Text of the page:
I enjoyed the novel Cinder but I did not love it. I thought the novel of Cinder could have been stronger had it lost all ties to the tale of Cinderella. Quite frankly the Cinderella inclusion made it predictable, unoriginal and eye-roll worthy a number of times. But I still really liked the character of Cinder and the cyborg element. The world was not built up as much as I would have liked, especially considering everything the author had to work with: new world order, cyborgs, genetic manipulation, and new technology in general. I absolutely did not like reading about Cinder being a strong character, with a mechanical job etc. only to then have to hear gushing about a freakin' ball (not necessarily by Cinder but it was still eye-roll worthy, especially when you throw in the orange vehicle *cough* pumpkin *cough*). I felt Cinder overall had a lot of potential that was squashed by fairytale and lack of worldbuilding issues.
In Scarlet we are faced with the same issue of a fairytale, this time Little Red Riding Hood. However, there really is not a lot to work with when it comes to Little Red Riding Hood so I had high hopes, especially after the short story prior to Scarlet, that it would not be terribly corny. Thankfully I was right. There were a few things that adhered to the story, such as wolves (genetically modified Lunars, but nonetheless wolves), Scarlet's red hoodie and a grandmother being involved. I am happy to say that I did not roll my eyes once, I call that a victory.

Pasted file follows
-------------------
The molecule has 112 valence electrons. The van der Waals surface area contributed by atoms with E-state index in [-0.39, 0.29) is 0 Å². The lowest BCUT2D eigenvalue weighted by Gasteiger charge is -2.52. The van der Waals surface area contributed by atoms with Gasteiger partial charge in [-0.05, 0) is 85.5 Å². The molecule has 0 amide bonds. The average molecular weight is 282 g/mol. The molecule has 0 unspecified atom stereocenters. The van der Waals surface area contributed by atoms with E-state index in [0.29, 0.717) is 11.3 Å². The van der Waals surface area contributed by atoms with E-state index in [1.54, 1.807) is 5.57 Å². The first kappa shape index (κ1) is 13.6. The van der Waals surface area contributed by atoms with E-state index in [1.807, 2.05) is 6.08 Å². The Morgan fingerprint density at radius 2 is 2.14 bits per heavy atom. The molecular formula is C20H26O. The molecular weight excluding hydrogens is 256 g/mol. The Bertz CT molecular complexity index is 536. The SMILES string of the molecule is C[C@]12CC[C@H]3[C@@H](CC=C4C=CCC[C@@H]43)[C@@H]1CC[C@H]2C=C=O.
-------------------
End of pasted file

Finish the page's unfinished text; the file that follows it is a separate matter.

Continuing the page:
Scarlet is a great character. She is tough, she has her own mind and she is smart. I grew to immediately like Scarlet within the first couple chapters. In addition, the character of Cinder seems to have grown since the last book as well. She is tougher, more in her element despite being on the run and in a terrible situation overall. Her interactions with Thorne were often very entertaining and I laughed out loud on numerous occasions. I wish the humor and strength in character had showed up more in the novel Cinder, I think I would have rated it more highly regardless of the Cinderella issue. The character of Wolf was also great. I had already grown to like him in the short story The Queen's Army and his character did not let me down in Scarlet. Wolf is a character caught between worlds and you had to feel for the guy. I loved Scarlet's interactions with Wolf much the same way I loved Cinder's interactions with Thorne, however, Scarlet and Wolf had a more weighty relationship.
The plot was fast paced and thoroughly entertaining. The switching back and forth between characters was informative rather than distracting and I liked that Meyer did not make the switching of viewpoints formulaic. While there was not a lot added to the worldbuilding, I felt the information and action ongoing more than made up for any interest I had in the minutiae of the world.
Overall Scarlet was not perfect but I thoroughly enjoyed it. The characters were lovable and the plot was entertaining. I look forward to the rest of the books in the story, hopefully Meyer can continue to keep the fairytale inclusion to a minimum so it doesn't distract from the characters and world.